- See Endometrium for an introduction to the topic.
Endometrial hyperplasia, abbreviated EH, is a precursor to endometrial carcinoma.
- 1 Overview
- 1.1 WHO endometrial hyperplasia classification of 2014
- 1.2 WHO endometrial hyperplasia classification of 1994
- 1.3 Alternate classifications - overview
- 1.4 WHO classification of 1994
- 1.5 WHO system of 1994 - detail articles
- 2 Other
- 3 See also
- 4 References
WHO endometrial hyperplasia classification of 2014
The 2014 WHO system has two categories:
- Hyperplasia without atypia.
- Atypical hyperplasia/endometrioid intraepithelial neoplasia.
WHO endometrial hyperplasia classification of 1994
The 1994 WHO system is based on determining:
- Gland density (normal/low = simple hyperplasia, high density = complex hyperplasia).
- Presence/absence of nuclear atypia.
It consists of four categories:
- Simple endometrial hyperplasia.
- Simple endometrial hyperplasia with atypia.
- Complex endometrial hyperplasia.
- Complex endometrial hyperplasia with atypia.
Alternate classifications - overview
Two alternative grading systems exist, that are (currently) not widely used:
- European group of experts (1999).
- Endometrial collaborative group/Harvard (2000).
Both consist of two categories, as opposed to four found in the WHO classification.
European group of experts classification
- Endometrial hyperplasia.
- Endometrioid neoplasia.
Endometrial collaborative group/Harvard classification
- Endometrial hyperplasia.
- Endometrial intraepithelial neoplasia (EIN).
WHO classification of 1994
Management of endometrial hyperplasia
- Endometrial hyperplasia with atypia is usually treated with hysterectomy.
- In women who want to maintain fertility it may be treated with progestin + short interval re-biopsies (q3 months).
- Endometrial hyperplasia without atypia is treated by:
- Progestins + close follow-up OR hysterectomy.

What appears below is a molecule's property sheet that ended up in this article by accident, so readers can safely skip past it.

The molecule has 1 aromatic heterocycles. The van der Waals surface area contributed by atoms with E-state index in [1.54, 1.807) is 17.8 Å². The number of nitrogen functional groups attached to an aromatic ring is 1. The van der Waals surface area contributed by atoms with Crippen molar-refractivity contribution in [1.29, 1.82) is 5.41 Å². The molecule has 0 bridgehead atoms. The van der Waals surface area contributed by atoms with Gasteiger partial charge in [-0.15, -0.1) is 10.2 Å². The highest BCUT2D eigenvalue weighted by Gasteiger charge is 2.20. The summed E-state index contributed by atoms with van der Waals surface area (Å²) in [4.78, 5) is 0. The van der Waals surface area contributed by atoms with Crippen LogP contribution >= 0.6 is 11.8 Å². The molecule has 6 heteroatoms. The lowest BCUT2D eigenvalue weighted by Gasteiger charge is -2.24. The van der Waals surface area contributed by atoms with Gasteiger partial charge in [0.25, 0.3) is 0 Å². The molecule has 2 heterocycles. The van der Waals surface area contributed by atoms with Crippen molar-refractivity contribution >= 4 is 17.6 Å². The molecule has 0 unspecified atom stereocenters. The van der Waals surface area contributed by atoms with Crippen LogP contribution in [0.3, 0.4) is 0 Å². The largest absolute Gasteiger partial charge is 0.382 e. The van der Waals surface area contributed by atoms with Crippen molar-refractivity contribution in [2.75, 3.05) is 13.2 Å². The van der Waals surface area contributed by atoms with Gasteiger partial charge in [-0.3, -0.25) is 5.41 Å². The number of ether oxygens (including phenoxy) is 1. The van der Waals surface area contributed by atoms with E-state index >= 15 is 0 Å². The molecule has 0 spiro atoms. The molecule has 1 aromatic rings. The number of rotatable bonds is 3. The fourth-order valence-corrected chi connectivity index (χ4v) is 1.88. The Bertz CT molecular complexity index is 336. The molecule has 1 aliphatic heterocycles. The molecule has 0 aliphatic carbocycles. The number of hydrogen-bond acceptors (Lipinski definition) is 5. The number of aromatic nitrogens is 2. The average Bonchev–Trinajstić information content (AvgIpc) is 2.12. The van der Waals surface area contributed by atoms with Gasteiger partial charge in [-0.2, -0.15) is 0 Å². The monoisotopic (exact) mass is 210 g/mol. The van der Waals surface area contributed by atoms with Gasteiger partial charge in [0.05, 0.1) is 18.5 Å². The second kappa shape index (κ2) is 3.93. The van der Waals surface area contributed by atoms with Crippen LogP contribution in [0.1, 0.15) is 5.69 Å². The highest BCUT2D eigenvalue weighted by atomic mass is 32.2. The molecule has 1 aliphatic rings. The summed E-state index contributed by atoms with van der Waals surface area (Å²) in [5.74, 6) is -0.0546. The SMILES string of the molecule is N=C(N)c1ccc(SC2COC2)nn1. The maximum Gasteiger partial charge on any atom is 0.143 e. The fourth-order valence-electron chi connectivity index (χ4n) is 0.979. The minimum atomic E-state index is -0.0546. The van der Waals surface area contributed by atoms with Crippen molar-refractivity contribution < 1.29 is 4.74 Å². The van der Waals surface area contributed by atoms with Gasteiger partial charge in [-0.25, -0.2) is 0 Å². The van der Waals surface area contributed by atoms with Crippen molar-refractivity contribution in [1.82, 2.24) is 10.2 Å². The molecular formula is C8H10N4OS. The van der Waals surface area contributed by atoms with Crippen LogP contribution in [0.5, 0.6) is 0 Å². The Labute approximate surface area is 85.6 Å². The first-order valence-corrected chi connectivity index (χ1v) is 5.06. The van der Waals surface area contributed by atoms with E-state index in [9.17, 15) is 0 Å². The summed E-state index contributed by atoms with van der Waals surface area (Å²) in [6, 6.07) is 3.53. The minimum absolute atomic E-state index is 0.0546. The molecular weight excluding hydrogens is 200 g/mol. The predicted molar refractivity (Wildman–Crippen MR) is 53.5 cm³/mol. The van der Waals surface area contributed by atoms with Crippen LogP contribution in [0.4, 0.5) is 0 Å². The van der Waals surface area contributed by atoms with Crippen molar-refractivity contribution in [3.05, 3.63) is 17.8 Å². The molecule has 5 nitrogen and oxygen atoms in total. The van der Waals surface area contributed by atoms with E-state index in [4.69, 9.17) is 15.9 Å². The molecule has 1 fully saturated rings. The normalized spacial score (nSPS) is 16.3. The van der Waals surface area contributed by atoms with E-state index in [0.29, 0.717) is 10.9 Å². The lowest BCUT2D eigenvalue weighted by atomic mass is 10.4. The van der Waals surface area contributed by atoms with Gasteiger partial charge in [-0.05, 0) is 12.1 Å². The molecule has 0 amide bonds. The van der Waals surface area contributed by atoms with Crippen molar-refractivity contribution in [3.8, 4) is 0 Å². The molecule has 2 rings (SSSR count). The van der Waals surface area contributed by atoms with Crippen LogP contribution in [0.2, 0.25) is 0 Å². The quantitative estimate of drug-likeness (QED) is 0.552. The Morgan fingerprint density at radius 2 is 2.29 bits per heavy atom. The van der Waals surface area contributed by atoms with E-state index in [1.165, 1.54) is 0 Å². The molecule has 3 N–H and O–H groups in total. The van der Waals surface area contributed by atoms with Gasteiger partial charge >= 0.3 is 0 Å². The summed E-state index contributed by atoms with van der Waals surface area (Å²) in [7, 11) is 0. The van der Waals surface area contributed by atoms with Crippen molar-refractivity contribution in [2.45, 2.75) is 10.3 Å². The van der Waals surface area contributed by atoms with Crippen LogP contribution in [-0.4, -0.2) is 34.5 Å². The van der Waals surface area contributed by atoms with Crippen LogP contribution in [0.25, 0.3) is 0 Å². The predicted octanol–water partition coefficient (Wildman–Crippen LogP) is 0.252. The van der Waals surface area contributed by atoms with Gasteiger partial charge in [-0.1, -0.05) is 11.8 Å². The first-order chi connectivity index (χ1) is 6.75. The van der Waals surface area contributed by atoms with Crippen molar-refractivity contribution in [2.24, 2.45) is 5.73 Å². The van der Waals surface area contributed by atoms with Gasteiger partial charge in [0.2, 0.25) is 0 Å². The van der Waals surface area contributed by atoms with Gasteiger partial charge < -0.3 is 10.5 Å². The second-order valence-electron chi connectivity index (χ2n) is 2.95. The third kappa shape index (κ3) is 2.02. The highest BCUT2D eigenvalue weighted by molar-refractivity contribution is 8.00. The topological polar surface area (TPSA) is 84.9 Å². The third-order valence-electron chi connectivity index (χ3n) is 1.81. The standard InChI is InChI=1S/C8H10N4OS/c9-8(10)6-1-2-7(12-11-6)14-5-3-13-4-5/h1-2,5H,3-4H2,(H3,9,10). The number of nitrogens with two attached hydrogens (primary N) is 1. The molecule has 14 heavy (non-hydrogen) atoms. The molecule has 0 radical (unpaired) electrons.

Risk of progression to carcinoma as per 1994 system
|With atypia||9% †||27% ‡|
There is one paper that looks at Ki-67:
|Secretory phase endometrium|| |
|Proliferative phase endometrium|| |
|Simple hyperplasia|| |
|Simple hyperplasia with atypia|| |
|Complex hyperplasia|| |
|Complex hyperplasia with atypia|| |
WHO system of 1994 - detail articles
Almost all hyperplasia is seen in the context of proliferative-type endometrium. Hyperplasia in the secretory-type endometrium is extremely rare and something diagnosed by or in consultation with an expert in gynecologic pathology.
Simple endometrial hyperplasia
- AKA simple hyperplasia.
Simple endometrial hyperplasia with atypia
Complex endometrial hyperplasia
- Abbreviated CEH.
Complex endometrial hyperplasia with atypia
- AKA complex atypical hyperplasia.
Endometrial hyperplasia with secretory changes
- Secretory changes seen in 1-2% of endometrial hyperplasias/endometrial carcinomas.
- Secretory changes - includes at least one of three following:
- Stromal decidualization.
- Cytoplasmic vacuolization.
- Intraluminal secretions.
- Proliferative-type epithelium. †
- Nuclear atypia.
- Pseudostratified epithelium.
- † This is not precisely defined. I suppose it is some of the things Bell and Ostrezega mention (mitoses, nuclear atypia, pseudostratified epithelium).
- Bell and Ostrezega give a laundry list for differentiating benign secretory endometrium from hyperplasia with secretory changes: focal architectural abnormalities, metaplastic ciliated & "clear" cells, sharp luminal border, epithelial pseudopalisading, nuclear atypia, vesicular nuclei, mitoses.
- Emons, G.; Beckmann, MW.; Schmidt, D.; Mallmann, P. (Feb 2015). "New WHO Classification of Endometrial Hyperplasias.". Geburtshilfe Frauenheilkd 75 (2): 135-136. doi:10.1055/s-0034-1396256. PMID 25797956.
- Dietel, M. (Nov 2001). "The histological diagnosis of endometrial hyperplasia. Is there a need to simplify?". Virchows Arch 439 (5): 604-8. PMID 11764378.
- URL: http://www.aafp.org/afp/990600ap/3069.html.
- URL: http://www.aafp.org/afp/20060801/practice.html.
- Latta, E. January 2009.
- Kurman, RJ.; Kaminski, PF.; Norris, HJ. (Jul 1985). "The behavior of endometrial hyperplasia. A long-term study of untreated hyperplasia in 170 patients.". Cancer 56 (2): 403-12. PMID 4005805.
- Abike, F.; Tapisiz, OL.; Zergeroglu, S.; Dunder, I.; Temizkan, O.; Temizkan, I.; Payasli, A. (2011). "PCNA and Ki-67 in endometrial hyperplasias and evaluation of the potential of malignancy.". Eur J Gynaecol Oncol 32 (1): 77-80. PMID 21446331.
- Simon RA, Hansen K, Xiong JJ, et al. PTEN status and frequency of endometrial carcinoma and its precursors arising in functional secretory endometrium; an immunohistochemical study of 29 cases. Mod Pathol. 2012;25(Suppl 2): 1248A.
- Simon RA. CAP Today. June 2012. Accessed on: 24 April 2013.
- Tresserra, F.; Lopez-Yarto, M.; Grases, PJ.; Ubeda, A.; Pascual, MA.; Labastida, R. (Mar 2003). "Endometrial hyperplasia with secretory changes.". Gynecol Oncol 88 (3): 386-93. PMID 12648591.
- Bell, CD.; Ostrezega, E. (Aug 1987). "The significance of secretory features and coincident hyperplastic changes in endometrial biopsy specimens.". Hum Pathol 18 (8): 830-8. PMID 3610133.